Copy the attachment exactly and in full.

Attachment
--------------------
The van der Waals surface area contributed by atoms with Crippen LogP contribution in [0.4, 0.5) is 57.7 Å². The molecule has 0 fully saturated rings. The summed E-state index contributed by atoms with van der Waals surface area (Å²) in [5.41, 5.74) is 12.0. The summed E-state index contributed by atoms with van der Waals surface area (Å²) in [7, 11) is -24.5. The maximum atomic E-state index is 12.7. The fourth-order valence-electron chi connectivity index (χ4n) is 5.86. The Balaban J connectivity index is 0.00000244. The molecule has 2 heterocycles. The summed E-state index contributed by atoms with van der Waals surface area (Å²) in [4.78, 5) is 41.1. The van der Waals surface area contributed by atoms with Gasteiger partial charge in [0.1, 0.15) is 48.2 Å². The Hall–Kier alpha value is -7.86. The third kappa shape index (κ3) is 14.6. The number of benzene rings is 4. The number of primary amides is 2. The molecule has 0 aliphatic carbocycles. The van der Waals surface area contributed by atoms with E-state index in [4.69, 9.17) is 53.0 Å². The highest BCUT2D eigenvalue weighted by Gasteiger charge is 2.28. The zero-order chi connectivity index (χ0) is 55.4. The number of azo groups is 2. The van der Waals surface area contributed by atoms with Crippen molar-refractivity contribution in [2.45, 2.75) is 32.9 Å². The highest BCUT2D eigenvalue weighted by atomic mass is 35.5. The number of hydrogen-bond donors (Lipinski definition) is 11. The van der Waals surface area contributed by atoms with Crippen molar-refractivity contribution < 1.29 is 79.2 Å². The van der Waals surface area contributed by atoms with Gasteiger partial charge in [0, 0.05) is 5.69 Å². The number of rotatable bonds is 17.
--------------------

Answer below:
The van der Waals surface area contributed by atoms with Crippen LogP contribution in [0.4, 0.5) is 57.7 Å². The molecule has 0 fully saturated rings. The summed E-state index contributed by atoms with van der Waals surface area (Å²) in [5.41, 5.74) is 12.0. The summed E-state index contributed by atoms with van der Waals surface area (Å²) in [7, 11) is -24.5. The maximum atomic E-state index is 12.7. The fourth-order valence-electron chi connectivity index (χ4n) is 5.86. The Balaban J connectivity index is 0.00000244. The molecule has 2 heterocycles. The summed E-state index contributed by atoms with van der Waals surface area (Å²) in [4.78, 5) is 41.1. The van der Waals surface area contributed by atoms with Gasteiger partial charge in [0.1, 0.15) is 48.2 Å². The Hall–Kier alpha value is -7.86. The third kappa shape index (κ3) is 14.6. The number of benzene rings is 4. The number of primary amides is 2. The molecule has 0 aliphatic carbocycles. The van der Waals surface area contributed by atoms with E-state index in [4.69, 9.17) is 53.0 Å². The highest BCUT2D eigenvalue weighted by Gasteiger charge is 2.28. The zero-order chi connectivity index (χ0) is 55.4. The number of azo groups is 2. The van der Waals surface area contributed by atoms with Crippen molar-refractivity contribution in [2.45, 2.75) is 32.9 Å². The highest BCUT2D eigenvalue weighted by atomic mass is 35.5. The number of hydrogen-bond donors (Lipinski definition) is 11. The van der Waals surface area contributed by atoms with Crippen molar-refractivity contribution < 1.29 is 79.2 Å². The van der Waals surface area contributed by atoms with Gasteiger partial charge in [0, 0.05) is 5.69 Å². The number of rotatable bonds is 17.